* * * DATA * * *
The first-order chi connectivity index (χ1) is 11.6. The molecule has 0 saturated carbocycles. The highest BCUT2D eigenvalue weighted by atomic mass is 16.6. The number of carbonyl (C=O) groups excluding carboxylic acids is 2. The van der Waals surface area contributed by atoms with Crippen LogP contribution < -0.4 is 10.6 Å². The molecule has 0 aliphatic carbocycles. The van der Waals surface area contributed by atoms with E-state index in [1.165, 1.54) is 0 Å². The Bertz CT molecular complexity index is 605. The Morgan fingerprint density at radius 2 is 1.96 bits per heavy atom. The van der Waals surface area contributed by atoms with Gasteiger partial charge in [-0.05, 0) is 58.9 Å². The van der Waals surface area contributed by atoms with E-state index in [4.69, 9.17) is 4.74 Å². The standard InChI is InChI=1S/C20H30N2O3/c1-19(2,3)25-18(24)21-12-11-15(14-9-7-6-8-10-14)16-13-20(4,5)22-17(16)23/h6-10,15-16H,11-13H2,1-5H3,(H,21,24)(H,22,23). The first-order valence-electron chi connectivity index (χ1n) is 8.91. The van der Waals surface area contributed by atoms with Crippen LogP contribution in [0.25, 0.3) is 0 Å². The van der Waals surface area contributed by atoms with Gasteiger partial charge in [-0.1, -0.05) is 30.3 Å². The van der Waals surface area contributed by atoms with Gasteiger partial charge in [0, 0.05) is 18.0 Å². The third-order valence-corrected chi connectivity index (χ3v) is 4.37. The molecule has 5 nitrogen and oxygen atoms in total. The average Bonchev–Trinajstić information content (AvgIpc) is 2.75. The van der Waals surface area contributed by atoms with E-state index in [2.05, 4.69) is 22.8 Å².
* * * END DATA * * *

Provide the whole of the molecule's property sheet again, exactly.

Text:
The first-order chi connectivity index (χ1) is 11.6. The molecule has 0 saturated carbocycles. The highest BCUT2D eigenvalue weighted by atomic mass is 16.6. The number of carbonyl (C=O) groups excluding carboxylic acids is 2. The van der Waals surface area contributed by atoms with Crippen LogP contribution < -0.4 is 10.6 Å². The molecule has 0 aliphatic carbocycles. The van der Waals surface area contributed by atoms with E-state index in [1.165, 1.54) is 0 Å². The Bertz CT molecular complexity index is 605. The Morgan fingerprint density at radius 2 is 1.96 bits per heavy atom. The van der Waals surface area contributed by atoms with Gasteiger partial charge in [-0.05, 0) is 58.9 Å². The van der Waals surface area contributed by atoms with E-state index in [4.69, 9.17) is 4.74 Å². The standard InChI is InChI=1S/C20H30N2O3/c1-19(2,3)25-18(24)21-12-11-15(14-9-7-6-8-10-14)16-13-20(4,5)22-17(16)23/h6-10,15-16H,11-13H2,1-5H3,(H,21,24)(H,22,23). The first-order valence-electron chi connectivity index (χ1n) is 8.91. The van der Waals surface area contributed by atoms with Crippen LogP contribution in [0.25, 0.3) is 0 Å². The van der Waals surface area contributed by atoms with Gasteiger partial charge in [-0.1, -0.05) is 30.3 Å². The van der Waals surface area contributed by atoms with Gasteiger partial charge in [0, 0.05) is 18.0 Å². The third-order valence-corrected chi connectivity index (χ3v) is 4.37. The molecule has 5 nitrogen and oxygen atoms in total. The average Bonchev–Trinajstić information content (AvgIpc) is 2.75. The van der Waals surface area contributed by atoms with E-state index in [2.05, 4.69) is 22.8 Å².